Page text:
• Infections and Diseases 

Infections and diseases like meningitis, HIV, viral encephalitis and some parasitic infections can trigger epilepsy in some people. 

  • Pre-Birth Injuries

Babies, in the womb, are especially sensitive to brain damage caused by their mother’s infection, poor nutrition, or not enough oxygen. This can cause brain damage that leads to epilepsy.

  • Development Conditions 

Studies suggest that people with autism are more likely to experience epilepsy than people who do not have autism. Research also found that people with epilepsy have an elevated risk of developing attention-deficit hyperactivity disorder (ADHD) or another developmental condition.

What Are The Most Common Seizures Linked to Epilepsy?

Epilepsy involves 9 types of seizures:

  • Temporal Lobe Seizures

Temporal lobe seizures occur in your temporal lobes, brain regions responsible for processing your emotions and helping you store short-term memories. 

Many people who have temporal lobe seizures experience an aura and sudden emotions like sadness, anxiety, stress, fear, or happiness. A temporal lobe seizure can cause you to become unaware of your surroundings. It can also cause you to stare into space, smack your lips, excessively swallow or chew or repeatedly move your fingers.

  • Frontal Lobe Seizures

Frontal lobe seizures start in the frontal lobe or the front part of your brain. This brain region is responsible for controlling movement. People who experience frontal lobe seizures tend to move their eyes and head (in general) to the right or life (one side). They also do not respond to commands or when spoken to. 

Additionally, many of these individuals tend to scream, cry, or laugh during the seizure. Some epileptics who experience frontal lobe seizures may engage in repetitive movements like swinging their arms, rocking back-and-forth, twirling in circles, flapping arms and legs, bicycle pedaling, etc. 

  • Occipital Lobe Seizures

Occipital lobe seizures begin in the occipital lobe, the part of the brain that controls your vision and how you see things. People who experience these types of seizures tend to have hallucinations. Some also lose part or all of their vision during the seizure. Occipital lobe seizures can cause excessive or repetitive eye blinking or movements. 

  • Absence Seizures

Children are most at risk for experiencing absence seizures or petit mal seizures). Symptoms typically include blank expressions “staring into space” that may be accompanied by repetitive or excessive eye-blinking or lip-smacking that lasts about 5 to 10 seconds. Children who experience absence seizures may experience 100 episodes a day with some temporarily losing consciousness.

  • Tonic Seizures

Tonic seizures can cause stiff muscles. It can also cause a loss of consciousness in some people. These seizures typically affect your back, arms, and legs muscles, causing you to fall to the ground.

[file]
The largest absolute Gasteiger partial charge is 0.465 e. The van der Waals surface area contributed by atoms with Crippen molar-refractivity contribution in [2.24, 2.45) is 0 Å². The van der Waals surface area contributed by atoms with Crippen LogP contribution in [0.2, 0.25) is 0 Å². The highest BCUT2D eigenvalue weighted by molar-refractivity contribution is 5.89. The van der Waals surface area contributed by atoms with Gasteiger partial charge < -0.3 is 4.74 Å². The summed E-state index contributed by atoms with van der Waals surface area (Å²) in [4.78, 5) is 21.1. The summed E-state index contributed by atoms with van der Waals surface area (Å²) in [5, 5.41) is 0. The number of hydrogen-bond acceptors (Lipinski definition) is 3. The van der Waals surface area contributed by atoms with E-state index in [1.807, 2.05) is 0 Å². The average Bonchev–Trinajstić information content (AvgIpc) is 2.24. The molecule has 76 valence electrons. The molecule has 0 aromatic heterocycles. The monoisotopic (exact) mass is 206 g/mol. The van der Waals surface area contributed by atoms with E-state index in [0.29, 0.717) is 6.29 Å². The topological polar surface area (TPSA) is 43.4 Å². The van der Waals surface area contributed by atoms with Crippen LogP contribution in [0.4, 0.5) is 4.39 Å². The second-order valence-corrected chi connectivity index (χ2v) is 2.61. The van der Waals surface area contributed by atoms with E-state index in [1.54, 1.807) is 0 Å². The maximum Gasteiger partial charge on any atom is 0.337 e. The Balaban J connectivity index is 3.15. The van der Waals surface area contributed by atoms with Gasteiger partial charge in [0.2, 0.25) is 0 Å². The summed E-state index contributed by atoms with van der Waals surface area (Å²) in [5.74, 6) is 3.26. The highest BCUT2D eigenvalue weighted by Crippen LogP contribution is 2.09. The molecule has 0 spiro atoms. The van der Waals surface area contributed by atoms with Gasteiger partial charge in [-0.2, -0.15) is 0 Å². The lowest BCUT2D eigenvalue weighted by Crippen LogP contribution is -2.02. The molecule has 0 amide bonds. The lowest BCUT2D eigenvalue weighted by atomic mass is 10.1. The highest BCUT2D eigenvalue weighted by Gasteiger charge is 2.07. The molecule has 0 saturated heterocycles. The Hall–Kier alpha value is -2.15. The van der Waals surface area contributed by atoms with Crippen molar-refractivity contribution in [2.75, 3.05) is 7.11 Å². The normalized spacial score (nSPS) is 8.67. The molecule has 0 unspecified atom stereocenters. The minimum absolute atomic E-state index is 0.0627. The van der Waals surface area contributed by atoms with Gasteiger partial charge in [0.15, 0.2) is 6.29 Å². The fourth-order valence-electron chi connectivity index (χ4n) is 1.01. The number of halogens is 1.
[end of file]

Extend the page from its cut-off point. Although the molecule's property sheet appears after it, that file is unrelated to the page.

• Atonic Seizures

Atonic seizures (drop seizures) typically cause a loss of muscle control in the legs, leading to sudden falls. 

  • Clonic Seizures

Clonic seizures are linked to repetitive or rhythmic jerking in the neck, face, and arms muscle movements.

  • Myoclonic Seizures

Myoclonic seizures involve sudden and brief upper body, arms and legs twitching and jerking.

  • Tonic-Clonic Seizures

The most dangerous and frightening epileptic seizures are tonic-clonic seizures (grand mal seizures). Symptoms associated with these types of seizures include a sudden loss of consciousness, body-stiffening, twitching, tongue-biting, and shaking movements.

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Is There a Relationship Between Epilepsy and OCD?

Possibly. The jury is still out.

People with epilepsy are twice as likely to develop OCD than the general population. This is especially true when it comes to temporal lobe epilepsy, however the reason for this elevation is unknown. One earlier study found that brain damage caused by epileptic seizures can alter brain connections, chemistry, and function, causing OCD symptoms, such as excessive and repetitive blinking or hand-wringing (compulsions).

Keep in mind, however, for some people with epilepsy, rituals and routines become an integral part of their life – a way to help with memory loss which can sometimes go hand-in-hand with epileptic seizures.

Also, understand that while seizures can affect short-term memory, it can impact long-term memory and the ability to recall information as well. This explains why some people with this condition struggle to remember important information, such as birthdays, anniversaries, doctor’s appointments, childhood memories, etc.